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01-10-2011, 06:18 PM #1
Optical thread reference/standards?
I'm duplicating some lens adapters for theater "effects" projection ... and need to cut a fine internal thread to fit a German lens of probably 1970's vintage. The threads are so short it's hard to sight a good match even with my best B&S thread gages.
The major diameter is clearly 50mm.
The thread pitch is a tossup with the .75mm, .8mm and 32 tpi gages - I can only guess.
Does anyone recognize this as an obvious standard, that I can consult to do it right? Any other words of wisdom?
01-10-2011, 07:02 PM #2
This may be completely irrelevant to your particular lens, but the old German lenses I have for microscope use have M50 x 0.75mm threads. Never heard of 0.8mm pitch, but then I haven't messed with projectors of that size.
01-10-2011, 07:55 PM #3
I tried old and new Machinery's handbooks, no joy. I do know that threads for optical devices tend to be of a funny form so they don't get crudded up or tear out even with the fine pitches. You might have to look at 'em with some serious magnification to figure out what's going on.
01-11-2011, 04:39 AM #4
Any way to make a mold of them?
If so, look at them from above with a small handheld magnifying glass and scale devices.
01-11-2011, 06:00 AM #5
The Japanese? WW-II transit that I bought has a broken eye piece. I tried all the thread gages that I had and it seemed to be around 40 or maybe 39.
I talked to a local Instrument gentleman who suggested 40 tpi was common. I made one and it worked perfectly.
01-11-2011, 07:00 AM #6
Use an optical comparator to get the pitch, get it right the first time.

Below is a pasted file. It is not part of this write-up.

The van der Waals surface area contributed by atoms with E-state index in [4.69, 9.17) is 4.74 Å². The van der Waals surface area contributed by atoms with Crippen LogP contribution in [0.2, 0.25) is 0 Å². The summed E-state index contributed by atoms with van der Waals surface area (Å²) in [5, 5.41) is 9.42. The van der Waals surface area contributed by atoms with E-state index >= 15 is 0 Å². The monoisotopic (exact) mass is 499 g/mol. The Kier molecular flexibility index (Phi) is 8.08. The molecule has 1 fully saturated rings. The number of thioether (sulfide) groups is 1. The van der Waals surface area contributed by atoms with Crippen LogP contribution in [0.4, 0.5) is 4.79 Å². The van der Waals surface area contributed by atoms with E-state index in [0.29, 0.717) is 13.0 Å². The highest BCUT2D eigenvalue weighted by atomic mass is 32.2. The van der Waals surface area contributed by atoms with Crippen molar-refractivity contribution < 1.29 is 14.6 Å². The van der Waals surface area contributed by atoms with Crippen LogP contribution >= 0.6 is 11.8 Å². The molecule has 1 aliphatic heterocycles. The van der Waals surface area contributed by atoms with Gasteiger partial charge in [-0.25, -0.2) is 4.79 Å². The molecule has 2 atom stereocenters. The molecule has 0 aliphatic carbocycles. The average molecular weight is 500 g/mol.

01-11-2011, 07:17 AM #7
Use an Optical Comparator to measure it and then calculate the mating threads dimensions.
I see Porschefix posted the idea first....and if you dont have a Comparitor, find one, companies that do a lot of threading usually have at least a 31.25 power machine with at least a 20 inch screen.
01-11-2011, 01:11 PM #8
Since you have a male thread , how about measuring the pitchdiameter with a micrometer.
Should be notably different for .75 and .8 mm pitch.
I have to agree an optical comparator would give you a most undisputable answer.
Another thought : if available time and material allow you could make some testpieces.
FWIW : in my years in a physicslab-machineshop all the even slightly optical metric threads were either 1 or .75 mm pitch.
01-11-2011, 01:49 PM #9
Folks, thanks for the replies and suggestions. Based on the above I'm sure it's M50 x .75mm.
01-11-2011, 01:52 PM #10
Who made the lenses? If it's Schneider, Rodenstock, Zeiss or some other known maker, it should be easy to look it up or inquire. I wouldn't assume the existing adapters are correct unless they were made by the lens maker. I'd take a cast of the lens itself, then cut some trial parts.
01-11-2011, 01:58 PM #11
Another vote for the optical comparator. Check the flank angles too. Whitworth (55°) thread angles on mm pitches is not unknown also 47.5° BA angles on whatever the maker wanted. Another gotcha is close fits on truncated forms, e.g. 55° thread but 60° depth. Outside the standard camera, enlarger and microscope threads it really is something of a lottery especially if thin tubes are involved although 1970's seem to be the shake-out era where things settled down into something fairly logical. I had some really weird and wonderfuls in the useful bits and special kit built round it boxes in my lab when I was a wage slave.